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Indonesian laborer hiring remains normal: Labor Ministry

Indonesian laborer hiring remains normal: Labor Ministry

Taipei, March 12 (CNA) Laborer hiring from Indonesia by Taiwan remains normal, Labor Minister Chen Hsiung-wen said Thursday, even though the Southeast Asian country has announced that it will gradually stop sending domestic workers overseas over the coming five years. Chen made the comments in a hearing of the social welfare, health and environmental protection committee at the Legislative Yuan as lawmakers expressed concerns over the change in Indonesia's labor policy. Chen said that his ministry has not received any formal notice on the policy change from the Indonesian government and that Indonesian workers are still coming to Taiwan as usual. The Indonesian government has announced that it will gradually stop allowing domestic helpers to go to Taiwan, Hong Kong, Malaysia, Singapore, Macau and other countries and territories in the Asia-Pacific region within five years. However, it said Indonesia will begin exporting trained and skilled workers, which is expected to help Indonesian workers get higher salaries, while the government will provide training courses to strengthen its laborers' skills. Chen said that in a bilateral meeting on labor issues between Taiwan and Indonesia held Dec. 6, representatives from Jakarta did not mention anything about the policy change. However, they did make a request for increased salaries for domestic workers from the Southeast Asian country, Chen said, adding that as the wage hikes would affect about 200,000 employers in Taiwan, the government has to conduct a careful study of the issue. Wu Ching-ju, a member of the Taiwan International Workers' Association, said that wages for foreign domestic helpers in Taiwan have not changed for 18 years at NT$15,840 (US$499.7) per month. Wu said that after paying introduction fees to brokers and health insurance costs, foreign domestic workers receive less than US$7,000 for their first year of employment, while they have to work 14-18 hours a day and some of them even get no day off. However, Chen said that Taiwanese employers provide foreign domestic workers with food and lodging, so that the pay these foreign workers receive comes closer to the local minimum wage, which currently stands at NT$19,273. As of the end of January, Taiwan had allowed entry to 231,489 Indonesian workers, accounting for 41.6 percent of the total 556,412 foreign laborers in the country, ahead of Vietnam with 27.42 percent and the Philippines with 20.22 percent. (By Wei Yun-ling and Frances Huang)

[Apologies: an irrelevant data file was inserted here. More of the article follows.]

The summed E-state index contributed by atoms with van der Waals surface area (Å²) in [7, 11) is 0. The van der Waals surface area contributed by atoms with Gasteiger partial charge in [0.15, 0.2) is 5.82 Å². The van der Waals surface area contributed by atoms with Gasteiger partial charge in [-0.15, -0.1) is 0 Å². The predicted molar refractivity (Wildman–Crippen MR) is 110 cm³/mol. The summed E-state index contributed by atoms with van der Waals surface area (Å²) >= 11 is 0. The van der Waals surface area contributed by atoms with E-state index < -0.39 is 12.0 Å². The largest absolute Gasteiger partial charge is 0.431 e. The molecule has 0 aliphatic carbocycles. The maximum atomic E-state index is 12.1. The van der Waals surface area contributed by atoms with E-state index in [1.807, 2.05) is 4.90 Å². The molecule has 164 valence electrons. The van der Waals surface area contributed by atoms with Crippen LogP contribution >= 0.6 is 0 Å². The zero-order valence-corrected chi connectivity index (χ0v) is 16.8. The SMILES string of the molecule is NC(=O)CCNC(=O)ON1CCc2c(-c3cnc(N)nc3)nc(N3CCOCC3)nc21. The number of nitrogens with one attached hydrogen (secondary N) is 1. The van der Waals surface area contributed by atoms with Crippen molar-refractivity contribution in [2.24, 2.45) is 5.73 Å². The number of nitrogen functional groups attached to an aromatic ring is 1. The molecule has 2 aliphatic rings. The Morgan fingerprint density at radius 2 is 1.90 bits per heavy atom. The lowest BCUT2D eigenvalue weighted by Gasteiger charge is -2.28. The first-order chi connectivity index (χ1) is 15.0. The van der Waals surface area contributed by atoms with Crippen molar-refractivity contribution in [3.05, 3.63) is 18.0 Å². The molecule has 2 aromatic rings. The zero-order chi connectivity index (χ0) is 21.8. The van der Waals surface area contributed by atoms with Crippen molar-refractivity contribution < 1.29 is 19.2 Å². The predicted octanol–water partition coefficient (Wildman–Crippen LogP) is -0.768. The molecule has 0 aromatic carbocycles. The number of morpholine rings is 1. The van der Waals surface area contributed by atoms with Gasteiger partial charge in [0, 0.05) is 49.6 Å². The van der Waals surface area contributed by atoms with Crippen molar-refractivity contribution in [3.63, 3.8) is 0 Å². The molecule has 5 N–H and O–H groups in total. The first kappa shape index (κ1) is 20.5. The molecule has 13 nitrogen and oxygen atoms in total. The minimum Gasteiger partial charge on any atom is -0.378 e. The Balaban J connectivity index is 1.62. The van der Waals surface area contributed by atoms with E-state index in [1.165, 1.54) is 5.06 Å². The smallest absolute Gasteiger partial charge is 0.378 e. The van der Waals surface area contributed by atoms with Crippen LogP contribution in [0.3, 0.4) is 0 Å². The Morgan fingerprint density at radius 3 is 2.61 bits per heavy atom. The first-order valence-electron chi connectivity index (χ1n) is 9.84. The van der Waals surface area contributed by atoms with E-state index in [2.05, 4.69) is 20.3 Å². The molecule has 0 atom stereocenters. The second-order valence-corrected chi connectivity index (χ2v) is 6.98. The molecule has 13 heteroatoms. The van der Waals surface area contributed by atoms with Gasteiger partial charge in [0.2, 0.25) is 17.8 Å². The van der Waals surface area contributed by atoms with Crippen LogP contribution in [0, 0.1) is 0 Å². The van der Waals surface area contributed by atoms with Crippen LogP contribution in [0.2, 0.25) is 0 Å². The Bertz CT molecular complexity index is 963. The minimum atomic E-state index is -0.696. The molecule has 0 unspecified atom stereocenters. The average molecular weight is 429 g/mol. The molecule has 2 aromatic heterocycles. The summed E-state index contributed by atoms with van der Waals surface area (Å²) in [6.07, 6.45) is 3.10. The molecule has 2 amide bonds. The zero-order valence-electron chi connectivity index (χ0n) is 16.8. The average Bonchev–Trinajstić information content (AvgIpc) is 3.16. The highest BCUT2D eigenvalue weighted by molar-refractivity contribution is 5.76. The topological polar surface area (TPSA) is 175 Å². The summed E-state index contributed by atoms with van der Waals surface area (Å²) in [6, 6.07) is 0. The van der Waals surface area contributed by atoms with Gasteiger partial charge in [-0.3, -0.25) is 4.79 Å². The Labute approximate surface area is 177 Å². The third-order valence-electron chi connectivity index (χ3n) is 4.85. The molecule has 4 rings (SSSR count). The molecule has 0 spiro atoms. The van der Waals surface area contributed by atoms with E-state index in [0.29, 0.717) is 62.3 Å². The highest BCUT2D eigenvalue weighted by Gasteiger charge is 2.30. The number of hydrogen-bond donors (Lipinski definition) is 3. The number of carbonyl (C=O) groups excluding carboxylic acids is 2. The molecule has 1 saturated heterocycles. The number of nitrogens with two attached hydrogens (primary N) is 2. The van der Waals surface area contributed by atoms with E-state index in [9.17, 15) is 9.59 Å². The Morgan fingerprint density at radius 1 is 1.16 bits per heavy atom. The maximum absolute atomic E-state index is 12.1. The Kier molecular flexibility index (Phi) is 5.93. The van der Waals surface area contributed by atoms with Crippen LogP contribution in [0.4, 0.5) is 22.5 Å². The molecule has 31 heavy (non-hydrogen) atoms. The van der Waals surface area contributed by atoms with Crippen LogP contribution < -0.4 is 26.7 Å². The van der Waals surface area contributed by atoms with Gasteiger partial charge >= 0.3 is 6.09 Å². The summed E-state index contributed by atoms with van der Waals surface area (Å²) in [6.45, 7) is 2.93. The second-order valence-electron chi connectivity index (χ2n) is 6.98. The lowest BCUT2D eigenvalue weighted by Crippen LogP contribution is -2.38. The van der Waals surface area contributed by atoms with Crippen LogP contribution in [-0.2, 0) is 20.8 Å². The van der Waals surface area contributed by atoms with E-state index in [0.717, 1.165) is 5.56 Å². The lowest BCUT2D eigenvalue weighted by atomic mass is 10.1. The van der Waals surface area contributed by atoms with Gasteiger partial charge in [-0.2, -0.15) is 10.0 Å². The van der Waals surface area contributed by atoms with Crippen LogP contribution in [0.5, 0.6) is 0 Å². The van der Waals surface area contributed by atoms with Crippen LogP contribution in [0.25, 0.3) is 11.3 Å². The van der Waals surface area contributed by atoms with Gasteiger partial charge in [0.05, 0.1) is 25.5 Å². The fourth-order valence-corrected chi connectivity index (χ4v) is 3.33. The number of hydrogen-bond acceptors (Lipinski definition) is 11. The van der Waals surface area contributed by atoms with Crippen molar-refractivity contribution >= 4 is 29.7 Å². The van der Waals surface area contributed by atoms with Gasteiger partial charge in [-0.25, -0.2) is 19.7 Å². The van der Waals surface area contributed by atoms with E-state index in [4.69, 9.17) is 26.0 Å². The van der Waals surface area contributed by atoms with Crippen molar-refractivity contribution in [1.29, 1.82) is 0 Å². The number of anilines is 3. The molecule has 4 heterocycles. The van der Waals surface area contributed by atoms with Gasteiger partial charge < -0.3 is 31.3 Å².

Updated : 2021-09-27 17:46 GMT+08:00